Chief Executive Officers of three tech giants of Silicon Valley will appear before U.S. Congress to testify on misinformation titled “Disinformation Nation: Social Media’s Role in Promoting Extremism and Misinformation.” Mark Zuckerberg of Facebook, Sundar Pichai of Google, and Jack Dorsey of Twitter are scheduled to appear for the hearing on Thursday, March 25, 2021. The tech leaders will be questioned by two Senate subcommittees and the Energy and Commerce Committee chaired by Democratic legislators over the management, spread, and containment of misinformation on their platforms.
In the recent U.S 2020 general elections, Twitter took a bold decision to suspend and later terminate the account of former U.S President Donald Trump in the wake of the Capitol Hill attack. The company found the information shared by former President Trump as misleading and enticing violence. Although former President Trump had been tweeting controversial statements from this personal Twitter account, it was the first time a tech company held him accountable for violating its policy. Similar action was taken by Facebook against the former President. Now the CEOs will testify before the committee on their misinformation policies.
Facebook, Google, and Twitter to explain their policies on misinformation to Congress
The Capitol Hill attack sent shock waves across America as it was not only viewed as a breaking of law but as an attack on U.S democracy. The lawmakers are most concerned over the fact that the Capitol Hill attack was planned and organized on social media platforms and even during the attack, perpetrators co-ordinated the move on various apps like Facebook and Twitter.
The hearing which was announced in February will be held virtually on Thursday. Insider reports that at the time the committee chairs said,
“For far too long, big tech has failed to acknowledge the role they’ve played in fomenting and elevating blatantly false information to its online audiences. Industry self-regulation has failed. We must begin the work of changing incentives driving social media companies to allow and even promote misinformation and disinformation.”
Experts told Insider in January that Facebook and Twitter are “indirectly involved” in the US Capitol siege since the platforms’ laissez-faire approach to content moderation gave the far-right a place to congregate for years.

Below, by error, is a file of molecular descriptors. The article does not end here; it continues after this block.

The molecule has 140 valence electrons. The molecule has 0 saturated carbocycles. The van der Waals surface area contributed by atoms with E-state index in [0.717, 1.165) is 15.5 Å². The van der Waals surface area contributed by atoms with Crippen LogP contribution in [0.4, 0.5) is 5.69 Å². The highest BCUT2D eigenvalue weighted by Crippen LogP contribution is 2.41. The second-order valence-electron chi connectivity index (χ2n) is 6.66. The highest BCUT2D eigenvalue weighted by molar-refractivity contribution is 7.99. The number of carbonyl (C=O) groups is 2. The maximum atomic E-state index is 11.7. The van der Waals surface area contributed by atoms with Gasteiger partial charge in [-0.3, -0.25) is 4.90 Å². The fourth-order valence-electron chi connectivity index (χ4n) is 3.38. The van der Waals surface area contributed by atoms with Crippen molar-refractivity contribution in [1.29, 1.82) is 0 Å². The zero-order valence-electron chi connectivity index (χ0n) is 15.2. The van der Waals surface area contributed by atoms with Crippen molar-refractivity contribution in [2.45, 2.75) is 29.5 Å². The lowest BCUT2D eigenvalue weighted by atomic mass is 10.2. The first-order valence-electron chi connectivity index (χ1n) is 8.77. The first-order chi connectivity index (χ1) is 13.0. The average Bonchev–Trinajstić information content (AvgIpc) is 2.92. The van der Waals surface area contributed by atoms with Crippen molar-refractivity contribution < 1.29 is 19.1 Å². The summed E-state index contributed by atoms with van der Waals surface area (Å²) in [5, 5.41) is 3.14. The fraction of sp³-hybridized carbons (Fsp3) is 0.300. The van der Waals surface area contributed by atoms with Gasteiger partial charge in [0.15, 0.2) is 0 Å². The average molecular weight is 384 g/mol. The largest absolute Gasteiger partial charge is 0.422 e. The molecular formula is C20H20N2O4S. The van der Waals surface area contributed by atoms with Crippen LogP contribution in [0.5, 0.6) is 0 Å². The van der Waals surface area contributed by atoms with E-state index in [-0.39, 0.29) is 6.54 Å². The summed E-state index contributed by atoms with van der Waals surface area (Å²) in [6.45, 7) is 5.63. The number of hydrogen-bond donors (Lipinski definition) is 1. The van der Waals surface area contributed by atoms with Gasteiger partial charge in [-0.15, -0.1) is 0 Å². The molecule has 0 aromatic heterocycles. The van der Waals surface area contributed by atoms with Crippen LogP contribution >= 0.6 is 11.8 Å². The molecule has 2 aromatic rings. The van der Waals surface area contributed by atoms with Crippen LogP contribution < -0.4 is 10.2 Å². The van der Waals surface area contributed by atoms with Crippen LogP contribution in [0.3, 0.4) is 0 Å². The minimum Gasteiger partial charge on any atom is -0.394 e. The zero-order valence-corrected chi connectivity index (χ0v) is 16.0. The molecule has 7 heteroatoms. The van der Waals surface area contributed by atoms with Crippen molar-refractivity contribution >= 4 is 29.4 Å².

In addition, the regulators are also questioning the tech leaders over COVID-19 related misinformation. YouTube owned by Google is a hub of videos with false information on the spread and treatment of coronavirus.
Ahead of the hearing, Facebook explained the measures it has taken to contain misinformation on its platform.
Tackling misinformation actually requires addressing several challenges, including fake accounts, deceptive behavior and misleading and harmful content. As the person responsible for the integrity of our products, I wanted to provide an update on how we approach each of these challenges.
The company claims to block millions of fake accounts daily, “Between October and December of 2020, we disabled more than 1.3 billion of them”, monitoring and disruption of economic structure to crackdown on deceptive behavior like clickbait material, and tackling misinformation the platform has built a global network of 80 independent fact-checkers to review content.
For the most serious kinds of misinformation, such as false claims about COVID-19 and vaccines and content that is intended to suppress voting, we will remove the content. When they rate something as false, we reduce its distribution so fewer people see it and add a warning label with more information for anyone who sees it. We know that when a warning screen is placed on a post, 95 percent of the time people don’t click to view it. We also notify the person who posted it and we reduce the distribution of Pages, Groups and domains that repeatedly share misinformation.